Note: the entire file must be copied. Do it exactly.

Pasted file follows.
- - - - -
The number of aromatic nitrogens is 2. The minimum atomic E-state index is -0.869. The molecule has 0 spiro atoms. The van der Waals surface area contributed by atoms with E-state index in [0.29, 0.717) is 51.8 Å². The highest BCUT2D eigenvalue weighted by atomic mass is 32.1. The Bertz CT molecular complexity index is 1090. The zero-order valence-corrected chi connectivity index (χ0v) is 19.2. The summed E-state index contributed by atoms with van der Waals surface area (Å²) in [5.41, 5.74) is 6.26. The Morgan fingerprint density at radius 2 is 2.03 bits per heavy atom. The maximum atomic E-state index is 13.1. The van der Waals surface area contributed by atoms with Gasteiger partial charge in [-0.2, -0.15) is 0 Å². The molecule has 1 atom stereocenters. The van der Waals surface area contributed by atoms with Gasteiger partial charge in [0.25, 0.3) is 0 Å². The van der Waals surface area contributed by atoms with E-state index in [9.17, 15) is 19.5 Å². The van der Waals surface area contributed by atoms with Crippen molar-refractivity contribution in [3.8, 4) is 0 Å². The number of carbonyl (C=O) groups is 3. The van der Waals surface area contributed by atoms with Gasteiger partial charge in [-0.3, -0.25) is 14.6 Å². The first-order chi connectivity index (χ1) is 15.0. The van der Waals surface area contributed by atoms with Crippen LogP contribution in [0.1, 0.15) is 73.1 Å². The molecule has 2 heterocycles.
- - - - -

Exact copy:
The number of aromatic nitrogens is 2. The minimum atomic E-state index is -0.869. The molecule has 0 spiro atoms. The van der Waals surface area contributed by atoms with E-state index in [0.29, 0.717) is 51.8 Å². The highest BCUT2D eigenvalue weighted by atomic mass is 32.1. The Bertz CT molecular complexity index is 1090. The zero-order valence-corrected chi connectivity index (χ0v) is 19.2. The summed E-state index contributed by atoms with van der Waals surface area (Å²) in [5.41, 5.74) is 6.26. The Morgan fingerprint density at radius 2 is 2.03 bits per heavy atom. The maximum atomic E-state index is 13.1. The van der Waals surface area contributed by atoms with Gasteiger partial charge in [-0.2, -0.15) is 0 Å². The molecule has 1 atom stereocenters. The van der Waals surface area contributed by atoms with Gasteiger partial charge in [0.25, 0.3) is 0 Å². The van der Waals surface area contributed by atoms with E-state index in [9.17, 15) is 19.5 Å². The van der Waals surface area contributed by atoms with Crippen molar-refractivity contribution in [3.8, 4) is 0 Å². The number of carbonyl (C=O) groups is 3. The van der Waals surface area contributed by atoms with Gasteiger partial charge in [-0.3, -0.25) is 14.6 Å². The first-order chi connectivity index (χ1) is 15.0. The van der Waals surface area contributed by atoms with Crippen LogP contribution in [0.1, 0.15) is 73.1 Å². The molecule has 2 heterocycles.